Leamington Spa to Romford in 5 seconds

Civil engineering and groundworks specialist providing earthworks and laser levelling services at Broxhill Sports Centre.

If your boss gave you the choice of travelling a minimum 5 hour round trip in the car, or to make that journey in 5 seconds at the click of a button, what would you choose?

Well, for engineering surveyor, Gareth Price and his team at civil engineering and groundworks specialist, O’Brien Contractors, that choice has become a reality, thanks to director, Mick O’Brien, whose investment in 3D machine control and Trimble Connected Community software, has dramatically reshaped the business.

In order to understand how the solution works, Finning News took up the offer from SITECH UK and Ireland’s Zoë Adnitt, to visit Mick at a new sports pitch project in Romford and then travel to O’Brien’s head office in Leamington Spa, all in one very long day.

The project itself involved the creation of a brand new 3G sports pitch and a multi-use games area (MUGA), constructed next to an existing sports centre. With very tight tolerances required to meet the exacting standards for the pitch, before the job was secured, the surveying team carried out an in house survey, modeled the whole project in 3D and then monitored it throughout the earthworks programme, as Mick explained:

Having proven the benefits of machine control on previous sports pitch projects, we have now gone to the lengths of setting up a new specialist division for this type of work.

“So in practical terms, our first aim with any project is to try and ensure that no material leaves site, eliminating the need and cost of truck movements. This is achieved by recycling good quality soils and designing in features like earth bunds to use material that would normally be classified as inert waste.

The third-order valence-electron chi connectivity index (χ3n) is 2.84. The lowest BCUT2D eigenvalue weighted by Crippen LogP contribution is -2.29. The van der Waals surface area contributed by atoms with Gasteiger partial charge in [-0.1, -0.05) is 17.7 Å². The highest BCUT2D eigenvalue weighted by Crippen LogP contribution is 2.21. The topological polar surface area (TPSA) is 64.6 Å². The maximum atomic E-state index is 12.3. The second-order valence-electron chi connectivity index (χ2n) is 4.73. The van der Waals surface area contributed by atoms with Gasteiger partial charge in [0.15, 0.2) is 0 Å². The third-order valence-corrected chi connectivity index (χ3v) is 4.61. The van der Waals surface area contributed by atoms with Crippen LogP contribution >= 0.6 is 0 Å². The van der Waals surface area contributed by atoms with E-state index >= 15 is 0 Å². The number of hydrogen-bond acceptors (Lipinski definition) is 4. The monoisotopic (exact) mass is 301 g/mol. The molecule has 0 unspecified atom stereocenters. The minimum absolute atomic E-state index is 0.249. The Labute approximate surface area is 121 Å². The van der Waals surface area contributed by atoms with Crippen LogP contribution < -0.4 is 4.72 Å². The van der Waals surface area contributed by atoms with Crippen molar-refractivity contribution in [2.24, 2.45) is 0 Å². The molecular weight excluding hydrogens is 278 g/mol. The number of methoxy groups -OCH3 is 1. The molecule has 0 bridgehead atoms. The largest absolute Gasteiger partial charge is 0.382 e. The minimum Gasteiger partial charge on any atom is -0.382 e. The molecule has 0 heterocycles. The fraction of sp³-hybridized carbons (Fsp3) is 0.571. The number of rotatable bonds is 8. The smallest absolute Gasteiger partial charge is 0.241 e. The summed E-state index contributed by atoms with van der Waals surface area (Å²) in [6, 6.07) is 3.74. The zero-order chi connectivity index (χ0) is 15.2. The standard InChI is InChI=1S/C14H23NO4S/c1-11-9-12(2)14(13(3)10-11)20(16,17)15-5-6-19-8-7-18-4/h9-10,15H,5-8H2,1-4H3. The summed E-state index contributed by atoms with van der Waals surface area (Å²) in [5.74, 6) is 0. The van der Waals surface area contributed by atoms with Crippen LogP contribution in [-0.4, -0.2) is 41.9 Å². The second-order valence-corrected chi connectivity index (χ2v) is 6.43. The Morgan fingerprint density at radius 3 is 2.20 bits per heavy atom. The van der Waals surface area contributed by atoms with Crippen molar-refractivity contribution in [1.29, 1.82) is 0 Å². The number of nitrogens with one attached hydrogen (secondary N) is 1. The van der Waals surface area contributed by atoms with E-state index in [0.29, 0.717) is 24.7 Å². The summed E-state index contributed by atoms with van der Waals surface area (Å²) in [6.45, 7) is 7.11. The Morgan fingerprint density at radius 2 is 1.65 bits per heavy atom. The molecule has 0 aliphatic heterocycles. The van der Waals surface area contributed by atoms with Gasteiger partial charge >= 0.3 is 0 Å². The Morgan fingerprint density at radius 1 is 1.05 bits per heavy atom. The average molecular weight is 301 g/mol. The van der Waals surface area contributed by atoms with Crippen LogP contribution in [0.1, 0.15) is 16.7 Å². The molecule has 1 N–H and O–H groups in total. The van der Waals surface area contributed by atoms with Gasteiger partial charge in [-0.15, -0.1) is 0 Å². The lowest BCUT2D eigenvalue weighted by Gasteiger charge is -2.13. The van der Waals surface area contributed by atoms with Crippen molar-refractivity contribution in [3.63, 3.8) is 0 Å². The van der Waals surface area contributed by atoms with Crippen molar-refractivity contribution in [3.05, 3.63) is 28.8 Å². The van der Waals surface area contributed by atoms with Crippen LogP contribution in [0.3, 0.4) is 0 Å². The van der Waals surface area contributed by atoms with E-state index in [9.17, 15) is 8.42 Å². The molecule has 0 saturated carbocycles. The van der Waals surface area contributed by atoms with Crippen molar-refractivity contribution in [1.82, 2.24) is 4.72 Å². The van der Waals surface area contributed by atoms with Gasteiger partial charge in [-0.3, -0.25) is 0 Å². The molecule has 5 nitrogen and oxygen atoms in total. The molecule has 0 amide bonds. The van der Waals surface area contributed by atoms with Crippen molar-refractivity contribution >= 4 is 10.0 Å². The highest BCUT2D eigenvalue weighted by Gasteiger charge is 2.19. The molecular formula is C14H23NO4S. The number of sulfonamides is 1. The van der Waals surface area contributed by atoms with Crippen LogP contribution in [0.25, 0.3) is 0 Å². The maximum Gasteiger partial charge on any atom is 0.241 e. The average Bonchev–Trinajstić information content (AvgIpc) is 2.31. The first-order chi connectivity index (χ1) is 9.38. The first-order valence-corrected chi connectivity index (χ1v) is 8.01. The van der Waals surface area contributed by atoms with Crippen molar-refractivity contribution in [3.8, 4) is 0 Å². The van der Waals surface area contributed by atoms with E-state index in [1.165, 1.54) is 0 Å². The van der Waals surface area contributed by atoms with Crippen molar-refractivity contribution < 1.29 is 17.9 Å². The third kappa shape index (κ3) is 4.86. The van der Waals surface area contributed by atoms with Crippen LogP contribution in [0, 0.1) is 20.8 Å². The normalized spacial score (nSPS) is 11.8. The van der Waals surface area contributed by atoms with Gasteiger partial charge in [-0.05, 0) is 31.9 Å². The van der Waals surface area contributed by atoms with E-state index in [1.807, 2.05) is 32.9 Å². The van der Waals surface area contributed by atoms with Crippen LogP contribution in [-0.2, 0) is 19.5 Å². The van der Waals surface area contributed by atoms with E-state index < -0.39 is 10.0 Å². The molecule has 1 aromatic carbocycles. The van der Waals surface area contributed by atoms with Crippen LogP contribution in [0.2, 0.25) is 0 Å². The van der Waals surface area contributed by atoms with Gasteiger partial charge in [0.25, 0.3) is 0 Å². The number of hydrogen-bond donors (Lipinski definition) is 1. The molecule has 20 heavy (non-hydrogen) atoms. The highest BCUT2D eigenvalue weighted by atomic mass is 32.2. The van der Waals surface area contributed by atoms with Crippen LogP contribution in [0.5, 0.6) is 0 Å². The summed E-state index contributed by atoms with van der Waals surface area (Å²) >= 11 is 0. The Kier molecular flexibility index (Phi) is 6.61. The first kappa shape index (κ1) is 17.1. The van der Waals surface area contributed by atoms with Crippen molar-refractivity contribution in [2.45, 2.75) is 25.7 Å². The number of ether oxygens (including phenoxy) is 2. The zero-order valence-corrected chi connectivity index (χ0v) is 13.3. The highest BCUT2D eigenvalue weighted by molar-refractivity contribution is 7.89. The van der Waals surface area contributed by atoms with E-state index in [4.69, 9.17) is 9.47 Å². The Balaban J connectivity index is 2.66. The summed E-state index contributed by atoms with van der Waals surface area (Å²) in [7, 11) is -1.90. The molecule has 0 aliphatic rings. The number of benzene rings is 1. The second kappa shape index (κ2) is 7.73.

“Our challenge throughout this process is that we have to stick as closely to our design as possible, but you never truly know what you will unearth or how materials will compact, until you actually start doing the job.

“This is why you have to be on top of a project from day one. Typically before GPS enabled 3D machine control, we would have had to send a member of our team down to site on a very regular basis, which is a costly exercise when a round trip is 5 hours. This was the reason that prior to our investment in this technology, we tendered for jobs much closer to our base in Leamington Spa.

“This was obviously quite restrictive to our growth, especially in the more specialist sports pitch market. So by using two-way communication through the Trimble technology using the GPS network, the machines are able to tell us what they have been doing and we can see the daily progress onsite at the touch of a button.

“Equally, we can see the all important levels being achieved and therefore continually update our calculations around material movements, settlement and compaction. This means that Gareth, our engineering surveyor, can make relevant adjustments to the 3D model from his desk, delivering changes to the individual machines onsite, at the touch of a button, via the Trimble Connected Community.

“So what would be a round trip of at least 5 hours to our latest Romford project to upload a file from a memory stick or complete a survey using older techniques, is a 5 second file click and drag process, which is then sent through the cloud.

“In commercial terms, this approach has totally changed our capabilities and more importantly for the customer, changed the way a project is delivered. Our customers get a 3D design matching high quality finish, reduced truck movements, which pleases the local residents and a faster job, at a fixed competitive price.

“It really is a win win for both parties and a transformational journey from regional to national contractor for our business, I honestly don’t know how we could run a profitable job without it.”

So if you’ve got an earthworks project you’re looking to start, click here to talk to us about how we can help you generate cost and efficiency savings.

Compactor machine control as O’Brien Contractors increase capabilities